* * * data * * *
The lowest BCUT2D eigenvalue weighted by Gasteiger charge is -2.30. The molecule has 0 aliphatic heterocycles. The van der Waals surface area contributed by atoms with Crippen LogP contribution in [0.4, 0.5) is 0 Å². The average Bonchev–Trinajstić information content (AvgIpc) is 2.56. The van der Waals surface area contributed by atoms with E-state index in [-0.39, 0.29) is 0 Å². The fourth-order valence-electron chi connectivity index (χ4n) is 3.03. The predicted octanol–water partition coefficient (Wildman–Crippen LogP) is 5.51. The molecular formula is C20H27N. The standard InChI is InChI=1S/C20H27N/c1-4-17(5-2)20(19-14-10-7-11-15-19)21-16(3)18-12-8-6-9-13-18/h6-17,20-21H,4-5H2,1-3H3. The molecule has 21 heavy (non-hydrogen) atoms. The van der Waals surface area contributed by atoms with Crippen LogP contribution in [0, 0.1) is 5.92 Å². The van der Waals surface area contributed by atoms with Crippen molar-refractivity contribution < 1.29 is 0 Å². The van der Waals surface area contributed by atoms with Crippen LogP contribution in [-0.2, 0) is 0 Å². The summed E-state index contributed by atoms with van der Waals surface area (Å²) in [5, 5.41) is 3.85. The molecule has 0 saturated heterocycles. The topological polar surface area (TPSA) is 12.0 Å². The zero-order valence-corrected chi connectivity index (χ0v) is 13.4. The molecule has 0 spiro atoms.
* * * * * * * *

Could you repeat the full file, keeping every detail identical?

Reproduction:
The lowest BCUT2D eigenvalue weighted by Gasteiger charge is -2.30. The molecule has 0 aliphatic heterocycles. The van der Waals surface area contributed by atoms with Crippen LogP contribution in [0.4, 0.5) is 0 Å². The average Bonchev–Trinajstić information content (AvgIpc) is 2.56. The van der Waals surface area contributed by atoms with E-state index in [-0.39, 0.29) is 0 Å². The fourth-order valence-electron chi connectivity index (χ4n) is 3.03. The predicted octanol–water partition coefficient (Wildman–Crippen LogP) is 5.51. The molecular formula is C20H27N. The standard InChI is InChI=1S/C20H27N/c1-4-17(5-2)20(19-14-10-7-11-15-19)21-16(3)18-12-8-6-9-13-18/h6-17,20-21H,4-5H2,1-3H3. The molecule has 21 heavy (non-hydrogen) atoms. The van der Waals surface area contributed by atoms with Crippen LogP contribution in [0, 0.1) is 5.92 Å². The van der Waals surface area contributed by atoms with Crippen molar-refractivity contribution < 1.29 is 0 Å². The van der Waals surface area contributed by atoms with Crippen LogP contribution in [-0.2, 0) is 0 Å². The summed E-state index contributed by atoms with van der Waals surface area (Å²) in [5, 5.41) is 3.85. The molecule has 0 saturated heterocycles. The topological polar surface area (TPSA) is 12.0 Å². The zero-order valence-corrected chi connectivity index (χ0v) is 13.4. The molecule has 0 spiro atoms.